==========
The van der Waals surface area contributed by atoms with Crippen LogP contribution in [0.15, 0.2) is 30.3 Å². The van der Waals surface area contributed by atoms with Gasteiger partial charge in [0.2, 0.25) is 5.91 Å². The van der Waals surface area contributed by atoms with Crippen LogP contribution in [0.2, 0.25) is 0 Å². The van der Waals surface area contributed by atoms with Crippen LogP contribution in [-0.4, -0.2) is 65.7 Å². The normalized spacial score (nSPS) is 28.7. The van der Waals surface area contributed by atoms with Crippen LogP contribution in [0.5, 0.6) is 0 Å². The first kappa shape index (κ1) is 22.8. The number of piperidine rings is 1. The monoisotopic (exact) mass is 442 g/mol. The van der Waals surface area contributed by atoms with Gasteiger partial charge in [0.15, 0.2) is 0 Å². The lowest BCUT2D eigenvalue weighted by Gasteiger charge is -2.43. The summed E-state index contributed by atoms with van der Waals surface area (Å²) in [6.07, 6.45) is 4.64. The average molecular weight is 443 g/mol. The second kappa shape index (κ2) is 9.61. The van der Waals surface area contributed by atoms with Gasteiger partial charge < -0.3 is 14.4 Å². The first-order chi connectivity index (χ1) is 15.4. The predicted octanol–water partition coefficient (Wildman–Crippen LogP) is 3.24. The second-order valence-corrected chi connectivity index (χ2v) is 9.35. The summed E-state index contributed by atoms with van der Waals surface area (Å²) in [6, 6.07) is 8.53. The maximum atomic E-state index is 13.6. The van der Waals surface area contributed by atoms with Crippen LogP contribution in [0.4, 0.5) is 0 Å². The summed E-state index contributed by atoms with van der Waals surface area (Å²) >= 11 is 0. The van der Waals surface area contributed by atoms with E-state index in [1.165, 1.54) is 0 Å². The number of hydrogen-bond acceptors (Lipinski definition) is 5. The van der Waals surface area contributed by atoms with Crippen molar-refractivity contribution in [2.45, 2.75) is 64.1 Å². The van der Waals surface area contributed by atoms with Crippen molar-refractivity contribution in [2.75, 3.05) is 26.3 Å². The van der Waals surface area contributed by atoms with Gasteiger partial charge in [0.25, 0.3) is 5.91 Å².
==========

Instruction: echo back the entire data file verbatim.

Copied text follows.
The van der Waals surface area contributed by atoms with Crippen LogP contribution in [0.15, 0.2) is 30.3 Å². The van der Waals surface area contributed by atoms with Gasteiger partial charge in [0.2, 0.25) is 5.91 Å². The van der Waals surface area contributed by atoms with Crippen LogP contribution in [0.2, 0.25) is 0 Å². The van der Waals surface area contributed by atoms with Crippen LogP contribution in [-0.4, -0.2) is 65.7 Å². The normalized spacial score (nSPS) is 28.7. The van der Waals surface area contributed by atoms with Crippen LogP contribution in [0.5, 0.6) is 0 Å². The first kappa shape index (κ1) is 22.8. The number of piperidine rings is 1. The monoisotopic (exact) mass is 442 g/mol. The van der Waals surface area contributed by atoms with Gasteiger partial charge in [0.15, 0.2) is 0 Å². The lowest BCUT2D eigenvalue weighted by Gasteiger charge is -2.43. The summed E-state index contributed by atoms with van der Waals surface area (Å²) in [6.07, 6.45) is 4.64. The average molecular weight is 443 g/mol. The second kappa shape index (κ2) is 9.61. The van der Waals surface area contributed by atoms with Gasteiger partial charge < -0.3 is 14.4 Å². The first-order chi connectivity index (χ1) is 15.4. The predicted octanol–water partition coefficient (Wildman–Crippen LogP) is 3.24. The second-order valence-corrected chi connectivity index (χ2v) is 9.35. The summed E-state index contributed by atoms with van der Waals surface area (Å²) in [6, 6.07) is 8.53. The maximum atomic E-state index is 13.6. The van der Waals surface area contributed by atoms with Crippen LogP contribution in [0.4, 0.5) is 0 Å². The summed E-state index contributed by atoms with van der Waals surface area (Å²) >= 11 is 0. The van der Waals surface area contributed by atoms with E-state index in [1.165, 1.54) is 0 Å². The number of hydrogen-bond acceptors (Lipinski definition) is 5. The van der Waals surface area contributed by atoms with Crippen molar-refractivity contribution in [2.45, 2.75) is 64.1 Å². The van der Waals surface area contributed by atoms with Crippen molar-refractivity contribution in [2.75, 3.05) is 26.3 Å². The van der Waals surface area contributed by atoms with Gasteiger partial charge in [0.25, 0.3) is 5.91 Å².